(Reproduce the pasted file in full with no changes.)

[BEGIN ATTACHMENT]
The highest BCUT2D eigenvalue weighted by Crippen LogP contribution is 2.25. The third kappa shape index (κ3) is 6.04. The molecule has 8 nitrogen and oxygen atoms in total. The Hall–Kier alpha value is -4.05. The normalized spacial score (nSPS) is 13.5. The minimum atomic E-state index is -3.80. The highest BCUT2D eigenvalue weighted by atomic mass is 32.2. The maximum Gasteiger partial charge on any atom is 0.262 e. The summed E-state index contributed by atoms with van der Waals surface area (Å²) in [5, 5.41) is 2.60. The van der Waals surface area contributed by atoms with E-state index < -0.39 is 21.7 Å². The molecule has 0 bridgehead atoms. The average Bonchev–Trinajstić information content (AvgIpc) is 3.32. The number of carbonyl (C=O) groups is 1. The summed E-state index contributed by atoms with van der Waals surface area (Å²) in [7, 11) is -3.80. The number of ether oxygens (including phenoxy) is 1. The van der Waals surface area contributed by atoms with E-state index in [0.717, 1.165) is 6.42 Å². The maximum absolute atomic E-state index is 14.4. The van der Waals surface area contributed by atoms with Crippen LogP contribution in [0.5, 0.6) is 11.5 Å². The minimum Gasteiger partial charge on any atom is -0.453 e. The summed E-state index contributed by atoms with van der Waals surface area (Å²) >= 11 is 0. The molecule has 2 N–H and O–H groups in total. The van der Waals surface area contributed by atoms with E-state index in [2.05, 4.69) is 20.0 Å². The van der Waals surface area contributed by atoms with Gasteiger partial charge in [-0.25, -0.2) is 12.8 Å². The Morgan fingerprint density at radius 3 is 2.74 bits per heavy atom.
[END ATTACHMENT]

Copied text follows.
The highest BCUT2D eigenvalue weighted by Crippen LogP contribution is 2.25. The third kappa shape index (κ3) is 6.04. The molecule has 8 nitrogen and oxygen atoms in total. The Hall–Kier alpha value is -4.05. The normalized spacial score (nSPS) is 13.5. The minimum atomic E-state index is -3.80. The highest BCUT2D eigenvalue weighted by atomic mass is 32.2. The maximum Gasteiger partial charge on any atom is 0.262 e. The summed E-state index contributed by atoms with van der Waals surface area (Å²) in [5, 5.41) is 2.60. The van der Waals surface area contributed by atoms with E-state index < -0.39 is 21.7 Å². The molecule has 0 bridgehead atoms. The average Bonchev–Trinajstić information content (AvgIpc) is 3.32. The number of carbonyl (C=O) groups is 1. The summed E-state index contributed by atoms with van der Waals surface area (Å²) in [7, 11) is -3.80. The number of ether oxygens (including phenoxy) is 1. The van der Waals surface area contributed by atoms with E-state index in [0.717, 1.165) is 6.42 Å². The maximum absolute atomic E-state index is 14.4. The van der Waals surface area contributed by atoms with Crippen LogP contribution in [0.5, 0.6) is 11.5 Å². The minimum Gasteiger partial charge on any atom is -0.453 e. The summed E-state index contributed by atoms with van der Waals surface area (Å²) >= 11 is 0. The molecule has 2 N–H and O–H groups in total. The van der Waals surface area contributed by atoms with E-state index in [2.05, 4.69) is 20.0 Å². The van der Waals surface area contributed by atoms with Gasteiger partial charge in [-0.25, -0.2) is 12.8 Å². The Morgan fingerprint density at radius 3 is 2.74 bits per heavy atom.